If you’ve been paying attention to what’s going on in congress, there has been a seemingly never-ending tirade by republican congress-members to repeal and replace the ACA. Studies by economists and other people in-the-know seem to show that these would drive up healthcare costs or make people lose insurance, but with pressure from the president and seven years of supposed planning for this VERY moment… and congress is choked on this issue. With people’s insurance (and midterm elections, can’t forget the politicians self-interest in this) on the line, it’s safe to say this is a hot button issue.

I’m also very much a rhetoric fan, so this is falling right into my wheelhouse. We’re working with phrasing in the prompt I’m choosing to tackle, which is the one about the ACA and how people express different preferences for it, or similar healthcare interventions, through the use of language. Polling is a big piece of this, typically. It’s a known fact that voters aren’t always the most informed about the repercussions or stipulations with things that they claim to support or not, and that the basis of familiarity in branding something – even in questions, a classic example of bait and switch – is so important.

So when you look at this particular example – the first discusses Medicare and expansion to all Americans. It has a significantly higher approval rate than the other question, even though it is the same question, logistically. With 60% of responses being validated as positive – it’s important to note the semantics and details presented, as well as the relatively small percentage of those who disagree with it altogether.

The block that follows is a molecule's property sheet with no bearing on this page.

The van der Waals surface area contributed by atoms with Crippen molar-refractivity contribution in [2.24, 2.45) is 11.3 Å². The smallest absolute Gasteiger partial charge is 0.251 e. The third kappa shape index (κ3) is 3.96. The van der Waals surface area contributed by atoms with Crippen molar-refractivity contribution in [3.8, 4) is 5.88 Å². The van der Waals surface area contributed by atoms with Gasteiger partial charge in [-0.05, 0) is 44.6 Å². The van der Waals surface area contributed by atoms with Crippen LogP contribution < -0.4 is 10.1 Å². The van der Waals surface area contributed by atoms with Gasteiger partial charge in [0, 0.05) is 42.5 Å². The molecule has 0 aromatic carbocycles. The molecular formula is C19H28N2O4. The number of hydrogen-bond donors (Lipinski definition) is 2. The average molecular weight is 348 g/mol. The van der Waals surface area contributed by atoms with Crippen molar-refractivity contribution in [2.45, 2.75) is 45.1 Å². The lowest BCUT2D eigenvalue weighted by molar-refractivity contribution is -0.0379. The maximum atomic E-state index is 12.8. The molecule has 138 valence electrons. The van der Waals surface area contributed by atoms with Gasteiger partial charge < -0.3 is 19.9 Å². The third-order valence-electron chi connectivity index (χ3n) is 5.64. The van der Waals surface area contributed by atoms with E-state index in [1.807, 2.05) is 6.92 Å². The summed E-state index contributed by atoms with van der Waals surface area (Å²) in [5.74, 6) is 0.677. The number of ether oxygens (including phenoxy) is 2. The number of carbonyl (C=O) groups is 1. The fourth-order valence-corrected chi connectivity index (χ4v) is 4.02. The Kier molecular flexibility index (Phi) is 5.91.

If we break it down, it offers a program that already works – Medicare is a popular program, especially for those who benefit from it. It’s inexpensive, compared to normal healthcare, provides quality care for senior citizens and tends to be relatively uncontested – there’s different reasons for this, one of which being that voting blocs can skew older – but it’s generally a program deemed a success. LBJ, my personal favorite president, did really well on signing that bill into law. (With the whole ‘not MY president’ thing of the last two presidencies, is it acceptable to claim someone who’s been dead for years as ‘my president?’)